I’m actually fiercely loyal, loving and thoughtful. However, I am absolutely capable of walking away from a relationship of any kind if it’s not good for me. I don’t walk easily, and sometimes I should have walked earlier. What triggers this behaviour in me?
Mostly, it’s a sudden raising of my awareness that person X is treating me in a way which doesn’t feel healthy for me. Sometimes I become aware of a numbness of my previous feelings for that person. I work on it first. I explore how I’m feeling. I consider what I want to do about it. Sometimes I talk to that person in an effort to resolve the situation. It could be a partner, a friend, a business acquaintance; these are all relationships which can affect me on a personal or professional level.
Has anybody sprung to your mind while you read this? It doesn’t have to mean somebody who has treated you badly. Sometimes we outgrow people, or relationships.
Do you find yourself always investing more in one particular relationship than the other person ever does? Do you feel resentful, angry or depressed because you’ve been treated in a way which causes you damage or upset? Maybe it’s time to do a ‘relationship audit’.
Look at your relationships with your partner, your children, your parents, your children, your friends, your work colleagues, even. Don’t only look at what you get from the relationship, but also what you invest.
Do either of you have characteristics or behaviour that is a relationship destroyer? Look out for: –
Lack of trust
Lack of respect
Laziness (not making an effort – no investment)
Abuse, of any kind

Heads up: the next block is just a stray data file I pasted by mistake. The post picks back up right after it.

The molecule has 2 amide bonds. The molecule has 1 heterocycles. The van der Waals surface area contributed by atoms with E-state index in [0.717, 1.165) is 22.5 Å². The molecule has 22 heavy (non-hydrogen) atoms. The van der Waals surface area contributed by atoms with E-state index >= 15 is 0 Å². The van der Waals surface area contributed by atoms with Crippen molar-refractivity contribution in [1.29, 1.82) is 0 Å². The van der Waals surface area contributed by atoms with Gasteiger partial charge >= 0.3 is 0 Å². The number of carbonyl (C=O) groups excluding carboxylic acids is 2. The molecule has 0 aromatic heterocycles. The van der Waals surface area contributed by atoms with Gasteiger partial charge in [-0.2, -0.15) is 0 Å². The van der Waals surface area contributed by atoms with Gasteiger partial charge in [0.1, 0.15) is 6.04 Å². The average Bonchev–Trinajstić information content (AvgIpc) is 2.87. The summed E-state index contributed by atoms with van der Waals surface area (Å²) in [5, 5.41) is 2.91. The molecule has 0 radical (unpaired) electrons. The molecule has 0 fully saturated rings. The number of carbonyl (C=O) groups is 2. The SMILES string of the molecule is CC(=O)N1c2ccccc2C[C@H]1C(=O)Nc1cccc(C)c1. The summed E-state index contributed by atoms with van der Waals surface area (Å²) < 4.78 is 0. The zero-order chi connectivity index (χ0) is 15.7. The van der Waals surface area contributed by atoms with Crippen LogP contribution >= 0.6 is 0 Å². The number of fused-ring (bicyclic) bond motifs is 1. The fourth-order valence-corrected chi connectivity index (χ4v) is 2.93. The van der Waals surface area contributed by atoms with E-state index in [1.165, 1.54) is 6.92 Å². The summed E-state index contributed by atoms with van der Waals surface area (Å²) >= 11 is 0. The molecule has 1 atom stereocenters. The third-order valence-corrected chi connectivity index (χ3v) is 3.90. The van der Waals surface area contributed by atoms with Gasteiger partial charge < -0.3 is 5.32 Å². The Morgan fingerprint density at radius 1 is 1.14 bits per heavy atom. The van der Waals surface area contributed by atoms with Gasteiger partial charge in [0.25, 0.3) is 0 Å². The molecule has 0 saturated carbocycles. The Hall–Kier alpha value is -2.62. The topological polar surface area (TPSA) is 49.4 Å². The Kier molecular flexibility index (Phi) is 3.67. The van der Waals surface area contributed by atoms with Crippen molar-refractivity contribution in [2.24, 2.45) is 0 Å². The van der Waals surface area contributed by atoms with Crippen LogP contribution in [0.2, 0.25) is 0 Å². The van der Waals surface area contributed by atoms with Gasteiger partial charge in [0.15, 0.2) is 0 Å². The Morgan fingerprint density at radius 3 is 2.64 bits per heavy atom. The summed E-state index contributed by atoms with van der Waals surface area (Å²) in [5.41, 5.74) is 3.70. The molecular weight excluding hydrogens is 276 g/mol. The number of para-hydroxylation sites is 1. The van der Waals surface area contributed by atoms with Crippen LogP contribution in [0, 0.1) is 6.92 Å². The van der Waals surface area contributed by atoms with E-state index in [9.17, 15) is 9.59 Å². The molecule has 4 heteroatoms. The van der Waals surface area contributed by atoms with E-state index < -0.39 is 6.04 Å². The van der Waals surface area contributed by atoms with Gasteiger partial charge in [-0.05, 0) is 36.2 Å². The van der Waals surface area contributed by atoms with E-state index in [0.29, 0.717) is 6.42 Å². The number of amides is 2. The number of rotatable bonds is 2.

Lack of intimacy
Lack of healthy communication
Lack of assertiveness – ignoring your own needs, maybe never asking for them to be met.
Sometimes you can set yourself up for consistent failure and unhappiness with relationships, all on your own. Do you have an unwritten, unspoken relationship ‘rule book’? For whatever reason (and that’s a whole different subject!), this will undoubtedly cause you heartache, over and over again. When people don’t abide by your rules, you’ll feel hurt, disappointed, angry and undervalued. It could take many years before you realise that you are the common denominator in broken friendships or partnerships. Write your rule book down. Reflect on it. Does it seem unrealistic when you see it in black and white? Consider easing up a bit.
When you’ve completed your ‘audit’, consider what you would like to do in each case. You do have choices! Maybe you will discover that you would benefit from having honest and assertive conversations designed to get back on track. Maybe you feel that you need to invest a little more yourself, whether it’s emotion or time. Maybe you want to walk away, to hit delete. Whatever you choose to do, do it thoughtfully, realistically and not in the throes of anger or other negative emotions. You need a cool head to do this kind of exercise, or you may regret your decisions later on.
Whatever you do, I wish you happiness in the future, with relationships that are mutually rewarding.
If you think you could do with a little extra support to work through this exercise, get in touch.
By Judith Flowerday